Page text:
Then very carefully plant the clematis in a 4-inch pot (nothing magical about 4 inches -- any pot that is not obviously too small will do) with a small wood stake for support and water it thoroughly, until the soil is absolutely sopping.

Now set the pot where it gets some light but no sun, and after a couple days move it to a window where it gets morning sun, then to a south window where it gets all the sun it can.

On warm sunny days in April, set the pot outdoors, but bring it in at night and during storms. By this time, needless to say, the leaves are normal full green and the plant is growing briskly up its little wood stake.

Toward the end of April or any time in May, carefully turn the pot upside down (holding the soil in your hand, of course, so you don't dump the clematis on the ground) and remove the young vine in its ball of dirt. Plant it in its permanent position outdoors.

Water well, and there should be no further problems.

There must be something for the vine to climb up, like wire or nylon string or slender wood dowels. Later the clematis will be able to manage inch-thick wooden trells, but not at first. On a heavy wooden post or pillar, simply attach a length of woven wire fencing or other wires, which the vine will cover.

The clematis roots should be shaded. The roots in the shade and the tops in the sun is the general idea. Where there is a choice, plant the clematis on the north side of the post, or shade the base of the plant with a low shrub or, failing that, a slab of stone or bricks, to keep the soil cool.

All the large-flowered clematis can succumb to a fungus called clematis wilt. This usually strikes just as the irises are coming into bloom, and just as the clematis vine appears to be in luxuriant health. The shoots will wilt and fall limp.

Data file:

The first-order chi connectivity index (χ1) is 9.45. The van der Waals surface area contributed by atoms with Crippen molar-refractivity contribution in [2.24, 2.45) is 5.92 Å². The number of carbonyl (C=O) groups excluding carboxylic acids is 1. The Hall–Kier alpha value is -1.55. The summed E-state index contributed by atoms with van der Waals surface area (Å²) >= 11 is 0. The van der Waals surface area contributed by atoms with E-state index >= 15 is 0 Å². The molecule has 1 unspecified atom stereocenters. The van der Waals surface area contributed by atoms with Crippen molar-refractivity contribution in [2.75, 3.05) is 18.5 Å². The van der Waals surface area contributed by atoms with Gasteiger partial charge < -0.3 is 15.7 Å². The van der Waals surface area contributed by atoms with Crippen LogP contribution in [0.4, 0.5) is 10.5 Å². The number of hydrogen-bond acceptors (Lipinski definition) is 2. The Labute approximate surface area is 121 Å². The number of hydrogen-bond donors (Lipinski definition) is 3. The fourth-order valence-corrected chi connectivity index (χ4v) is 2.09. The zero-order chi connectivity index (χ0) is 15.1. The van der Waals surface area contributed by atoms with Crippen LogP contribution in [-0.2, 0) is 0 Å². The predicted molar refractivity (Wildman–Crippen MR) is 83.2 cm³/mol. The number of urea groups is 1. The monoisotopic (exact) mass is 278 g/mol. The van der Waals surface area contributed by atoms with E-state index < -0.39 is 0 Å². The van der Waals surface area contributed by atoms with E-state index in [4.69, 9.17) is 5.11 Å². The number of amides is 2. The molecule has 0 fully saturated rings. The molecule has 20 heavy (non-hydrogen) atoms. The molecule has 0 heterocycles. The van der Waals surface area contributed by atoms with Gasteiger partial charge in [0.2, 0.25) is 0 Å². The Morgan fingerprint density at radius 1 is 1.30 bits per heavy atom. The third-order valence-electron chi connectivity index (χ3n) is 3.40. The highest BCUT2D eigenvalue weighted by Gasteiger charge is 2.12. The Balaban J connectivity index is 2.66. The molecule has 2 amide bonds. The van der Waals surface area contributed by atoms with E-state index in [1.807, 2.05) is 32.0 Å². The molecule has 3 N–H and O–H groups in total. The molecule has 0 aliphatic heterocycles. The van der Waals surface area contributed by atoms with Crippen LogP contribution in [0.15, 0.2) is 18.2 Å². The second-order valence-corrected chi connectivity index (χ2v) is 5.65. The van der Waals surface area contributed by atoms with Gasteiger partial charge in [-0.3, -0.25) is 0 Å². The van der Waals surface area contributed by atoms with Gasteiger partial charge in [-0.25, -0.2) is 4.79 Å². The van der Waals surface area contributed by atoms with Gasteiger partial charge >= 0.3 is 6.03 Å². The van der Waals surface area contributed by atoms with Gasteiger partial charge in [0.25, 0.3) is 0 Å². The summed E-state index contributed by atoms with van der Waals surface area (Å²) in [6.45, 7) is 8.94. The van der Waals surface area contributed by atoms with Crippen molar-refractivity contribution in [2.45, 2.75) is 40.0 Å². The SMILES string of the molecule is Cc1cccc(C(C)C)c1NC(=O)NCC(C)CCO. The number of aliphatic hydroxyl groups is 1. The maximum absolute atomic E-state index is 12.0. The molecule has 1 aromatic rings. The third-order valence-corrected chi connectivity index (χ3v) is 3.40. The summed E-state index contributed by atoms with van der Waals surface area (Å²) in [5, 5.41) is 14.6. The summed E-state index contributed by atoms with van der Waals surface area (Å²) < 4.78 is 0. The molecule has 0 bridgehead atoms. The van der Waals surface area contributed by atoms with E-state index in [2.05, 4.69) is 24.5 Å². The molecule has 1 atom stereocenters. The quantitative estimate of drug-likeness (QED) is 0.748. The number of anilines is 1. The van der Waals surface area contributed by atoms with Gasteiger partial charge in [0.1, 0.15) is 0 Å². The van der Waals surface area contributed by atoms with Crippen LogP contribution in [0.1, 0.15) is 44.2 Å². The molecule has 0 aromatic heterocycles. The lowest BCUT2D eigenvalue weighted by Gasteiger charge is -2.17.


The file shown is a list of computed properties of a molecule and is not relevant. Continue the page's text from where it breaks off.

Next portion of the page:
Cut all wilted growth out, below the trouble, and throw it in the garbage (do not leave it about) and hope for the best.

Sometimes the entire plant goes. Again, cut out all the wilt at ground level and hope for new shoots from the base, and remember the vine may shoot up vigorously the next spring.

This is all very distressing when it happens. I am sorry, but I did not design the universe, so don't look at me. But the chances are the fungus will not appear. We see that humans have heart attacks, but that has not deterred the production of children that I can see, and clematis wilt should not deter anybody from planting a clematis.

The usual trouble, as I have seen it, comes not from the disease but from planting out vines with soft growth when they are too tender to bear open weather.

Now my own c. texensis arrived with only three tiny leaves on it, and this clematis can be far more difficult and miffy than the large-flowered kinds usually found in gardens. And yet by keeping it in a pot until it was strong enough to take its chances (birds, squirrels, hounds, winds, hail, etc.), I now have a fine plant that blooms its head off.

When one says this of any plant, it usually drops dead on the spot, but I have knocked on wood.

And if I did not know what I was talking about, I would not be recommending this pot business (admittedly a great pain in the neck) to you. But I know it is worth doing, and I know the results will repay the bother a hundredfold.

Ideally of course you order your clematis for fall delivery and you avoid all this pot business, yet few gardeners can resist those little boxes at the stores at this time of year (I cannot) and they work out very well if you give them this little extra help.